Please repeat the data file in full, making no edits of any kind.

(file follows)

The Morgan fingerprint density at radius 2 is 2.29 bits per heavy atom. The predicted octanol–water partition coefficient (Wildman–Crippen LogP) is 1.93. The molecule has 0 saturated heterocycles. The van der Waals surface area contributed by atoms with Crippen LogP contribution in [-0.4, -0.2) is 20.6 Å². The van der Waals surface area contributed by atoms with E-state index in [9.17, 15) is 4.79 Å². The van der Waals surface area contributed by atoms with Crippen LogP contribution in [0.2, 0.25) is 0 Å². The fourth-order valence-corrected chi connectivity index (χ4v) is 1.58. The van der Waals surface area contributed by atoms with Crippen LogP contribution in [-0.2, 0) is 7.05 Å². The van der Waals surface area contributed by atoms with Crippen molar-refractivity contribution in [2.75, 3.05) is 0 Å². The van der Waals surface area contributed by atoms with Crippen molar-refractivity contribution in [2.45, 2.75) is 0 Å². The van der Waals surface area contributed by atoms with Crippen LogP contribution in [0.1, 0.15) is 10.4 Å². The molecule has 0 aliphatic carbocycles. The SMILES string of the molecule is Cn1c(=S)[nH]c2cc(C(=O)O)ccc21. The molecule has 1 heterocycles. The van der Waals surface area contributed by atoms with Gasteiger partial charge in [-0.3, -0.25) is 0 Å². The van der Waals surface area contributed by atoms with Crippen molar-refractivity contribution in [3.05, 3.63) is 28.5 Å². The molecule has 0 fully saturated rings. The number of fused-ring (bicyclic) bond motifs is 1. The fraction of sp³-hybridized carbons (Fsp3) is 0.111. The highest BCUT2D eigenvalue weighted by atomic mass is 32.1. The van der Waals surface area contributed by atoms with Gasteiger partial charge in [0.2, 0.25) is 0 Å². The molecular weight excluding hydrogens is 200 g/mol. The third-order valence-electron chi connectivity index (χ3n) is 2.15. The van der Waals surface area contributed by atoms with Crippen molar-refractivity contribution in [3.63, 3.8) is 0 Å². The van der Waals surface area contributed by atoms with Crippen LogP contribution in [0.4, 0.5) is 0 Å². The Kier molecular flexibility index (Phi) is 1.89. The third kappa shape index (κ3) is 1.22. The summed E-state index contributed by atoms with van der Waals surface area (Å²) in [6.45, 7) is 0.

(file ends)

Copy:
The Morgan fingerprint density at radius 2 is 2.29 bits per heavy atom. The predicted octanol–water partition coefficient (Wildman–Crippen LogP) is 1.93. The molecule has 0 saturated heterocycles. The van der Waals surface area contributed by atoms with Crippen LogP contribution in [-0.4, -0.2) is 20.6 Å². The van der Waals surface area contributed by atoms with E-state index in [9.17, 15) is 4.79 Å². The van der Waals surface area contributed by atoms with Crippen LogP contribution in [0.2, 0.25) is 0 Å². The fourth-order valence-corrected chi connectivity index (χ4v) is 1.58. The van der Waals surface area contributed by atoms with Crippen LogP contribution in [-0.2, 0) is 7.05 Å². The van der Waals surface area contributed by atoms with Crippen molar-refractivity contribution in [2.75, 3.05) is 0 Å². The van der Waals surface area contributed by atoms with Crippen molar-refractivity contribution in [2.45, 2.75) is 0 Å². The van der Waals surface area contributed by atoms with Crippen LogP contribution in [0.1, 0.15) is 10.4 Å². The molecule has 0 aliphatic carbocycles. The SMILES string of the molecule is Cn1c(=S)[nH]c2cc(C(=O)O)ccc21. The molecule has 1 heterocycles. The van der Waals surface area contributed by atoms with Gasteiger partial charge in [-0.3, -0.25) is 0 Å². The van der Waals surface area contributed by atoms with Crippen molar-refractivity contribution in [3.05, 3.63) is 28.5 Å². The molecule has 0 fully saturated rings. The number of fused-ring (bicyclic) bond motifs is 1. The fraction of sp³-hybridized carbons (Fsp3) is 0.111. The highest BCUT2D eigenvalue weighted by atomic mass is 32.1. The van der Waals surface area contributed by atoms with Gasteiger partial charge in [0.2, 0.25) is 0 Å². The molecular weight excluding hydrogens is 200 g/mol. The third-order valence-electron chi connectivity index (χ3n) is 2.15. The van der Waals surface area contributed by atoms with Crippen molar-refractivity contribution in [3.63, 3.8) is 0 Å². The van der Waals surface area contributed by atoms with Crippen LogP contribution in [0.4, 0.5) is 0 Å². The Kier molecular flexibility index (Phi) is 1.89. The third kappa shape index (κ3) is 1.22. The summed E-state index contributed by atoms with van der Waals surface area (Å²) in [6.45, 7) is 0.